Tag Archives: depression

Long Ago in a Land of Spandex

Greetings from St. Louis.  One more day of the road trip, and one more guest post from Vince.

Long Ago, In a Land of Spandex

It’s Friday again, my favorite day of the week. I like my job, but I like weekends more, and at this very moment it’s the longest possible time before more work.  This will be the seventh post now on the topic of my career.  Or careers.  Or lack thereof, uh, yeah.  I have no career; I have held many jobs over the years.

At this moment, I’m taking a break from packing my few belongings for the big move. I finally threw away all of my stuff from prison and boot camp. I was never going to use any of it, so I’m happy to toss it out.  Alright then, on with it.

After leaving Rochester and finding temporary shelter with a friend of a friend in Fountain, Minnesota, I was given a job as a line cook at Pedal Pusher’s Café in nearby Lanesboro.  The owners were a couple with three kids and they all lived upstairs of the restaurant. Looking back, it really sucks to see how things went down.  They were kind, generous people who went out of their way to help me when I was down.  They even let me sleep in their camper for a while after things went sour in Fountain, and while I waited to find an apartment of my own which they also loaned me the money for.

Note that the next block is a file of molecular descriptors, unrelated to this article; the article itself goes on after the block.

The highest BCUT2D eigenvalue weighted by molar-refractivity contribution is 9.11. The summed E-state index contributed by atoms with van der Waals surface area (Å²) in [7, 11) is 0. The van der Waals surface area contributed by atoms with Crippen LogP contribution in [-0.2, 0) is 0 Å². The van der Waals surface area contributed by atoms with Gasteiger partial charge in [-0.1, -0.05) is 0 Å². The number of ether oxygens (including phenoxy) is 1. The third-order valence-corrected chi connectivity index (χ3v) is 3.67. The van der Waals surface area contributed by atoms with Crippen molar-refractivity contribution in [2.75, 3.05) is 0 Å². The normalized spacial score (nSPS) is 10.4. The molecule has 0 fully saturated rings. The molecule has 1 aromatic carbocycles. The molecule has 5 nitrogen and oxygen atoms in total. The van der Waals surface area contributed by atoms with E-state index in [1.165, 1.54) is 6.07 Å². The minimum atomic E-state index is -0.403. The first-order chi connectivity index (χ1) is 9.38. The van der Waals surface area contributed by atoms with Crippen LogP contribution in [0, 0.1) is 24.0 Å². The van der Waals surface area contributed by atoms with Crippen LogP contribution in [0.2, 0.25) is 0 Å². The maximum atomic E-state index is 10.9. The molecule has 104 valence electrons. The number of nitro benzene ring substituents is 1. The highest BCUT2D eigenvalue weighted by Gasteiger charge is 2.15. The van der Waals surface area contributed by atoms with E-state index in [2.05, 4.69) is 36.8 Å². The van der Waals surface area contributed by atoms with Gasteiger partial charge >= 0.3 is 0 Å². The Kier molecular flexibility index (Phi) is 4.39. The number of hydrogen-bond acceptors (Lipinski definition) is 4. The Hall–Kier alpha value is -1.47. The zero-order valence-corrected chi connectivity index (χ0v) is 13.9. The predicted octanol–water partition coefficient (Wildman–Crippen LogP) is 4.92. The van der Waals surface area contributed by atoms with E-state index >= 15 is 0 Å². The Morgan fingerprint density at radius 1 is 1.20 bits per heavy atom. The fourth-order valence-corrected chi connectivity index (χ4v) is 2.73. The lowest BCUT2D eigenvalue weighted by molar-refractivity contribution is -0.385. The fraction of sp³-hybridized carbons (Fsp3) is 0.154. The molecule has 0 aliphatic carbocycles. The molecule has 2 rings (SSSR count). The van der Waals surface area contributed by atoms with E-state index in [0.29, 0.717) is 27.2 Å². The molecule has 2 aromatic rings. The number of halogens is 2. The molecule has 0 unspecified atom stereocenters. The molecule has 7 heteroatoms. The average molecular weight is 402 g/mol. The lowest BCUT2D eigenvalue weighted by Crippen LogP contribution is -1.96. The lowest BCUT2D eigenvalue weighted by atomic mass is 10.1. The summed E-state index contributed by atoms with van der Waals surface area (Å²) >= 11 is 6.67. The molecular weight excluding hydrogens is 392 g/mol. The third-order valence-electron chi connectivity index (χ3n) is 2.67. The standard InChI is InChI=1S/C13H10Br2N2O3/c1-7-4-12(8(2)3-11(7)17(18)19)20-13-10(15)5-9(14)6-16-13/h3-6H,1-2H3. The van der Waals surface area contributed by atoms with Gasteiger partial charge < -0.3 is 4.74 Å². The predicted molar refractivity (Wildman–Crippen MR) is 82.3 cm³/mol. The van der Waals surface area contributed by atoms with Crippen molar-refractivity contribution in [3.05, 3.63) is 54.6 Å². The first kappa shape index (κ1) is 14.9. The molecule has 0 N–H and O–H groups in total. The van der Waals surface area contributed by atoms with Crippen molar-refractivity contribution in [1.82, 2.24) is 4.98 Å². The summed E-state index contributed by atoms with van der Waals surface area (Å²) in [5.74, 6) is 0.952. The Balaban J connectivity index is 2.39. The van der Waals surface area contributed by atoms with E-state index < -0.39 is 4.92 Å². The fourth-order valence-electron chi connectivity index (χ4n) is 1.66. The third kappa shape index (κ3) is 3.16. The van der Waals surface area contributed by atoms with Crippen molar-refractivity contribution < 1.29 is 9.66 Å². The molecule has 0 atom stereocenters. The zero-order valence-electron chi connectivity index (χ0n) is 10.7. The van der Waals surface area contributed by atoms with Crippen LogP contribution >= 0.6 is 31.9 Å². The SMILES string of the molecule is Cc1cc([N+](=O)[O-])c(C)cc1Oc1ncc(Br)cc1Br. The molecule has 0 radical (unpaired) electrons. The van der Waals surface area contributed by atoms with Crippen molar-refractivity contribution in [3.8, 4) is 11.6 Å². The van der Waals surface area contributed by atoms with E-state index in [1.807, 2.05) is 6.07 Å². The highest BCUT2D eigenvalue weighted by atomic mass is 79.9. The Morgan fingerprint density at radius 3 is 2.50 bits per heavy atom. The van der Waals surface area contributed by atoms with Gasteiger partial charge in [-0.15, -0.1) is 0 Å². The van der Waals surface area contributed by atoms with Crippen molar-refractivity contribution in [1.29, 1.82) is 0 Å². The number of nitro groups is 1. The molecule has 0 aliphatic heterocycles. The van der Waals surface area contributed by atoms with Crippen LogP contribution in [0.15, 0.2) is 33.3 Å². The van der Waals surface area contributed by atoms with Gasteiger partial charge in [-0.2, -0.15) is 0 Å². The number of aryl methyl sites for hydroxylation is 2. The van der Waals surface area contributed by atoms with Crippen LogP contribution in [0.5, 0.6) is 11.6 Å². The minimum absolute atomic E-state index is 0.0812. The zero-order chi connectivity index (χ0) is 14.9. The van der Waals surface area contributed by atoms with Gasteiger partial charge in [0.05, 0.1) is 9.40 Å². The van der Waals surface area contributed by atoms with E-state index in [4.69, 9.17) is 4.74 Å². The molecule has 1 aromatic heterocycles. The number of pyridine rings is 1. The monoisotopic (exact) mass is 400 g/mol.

pedal-pushers-cafe-corner

Lanesboro is a bustling little city full of B&B’s, bike trails, trout fishing, tourists, and spandex,  It has a few restaurants too, and they were very busy in the summer. I hadn’t been on a line in some years when I started there, but I picked things back up pretty quickly. Time flew by, I worked hard, and started drinking hard.  I also met a new friend that would play a major role in my life for many years to come: gambling.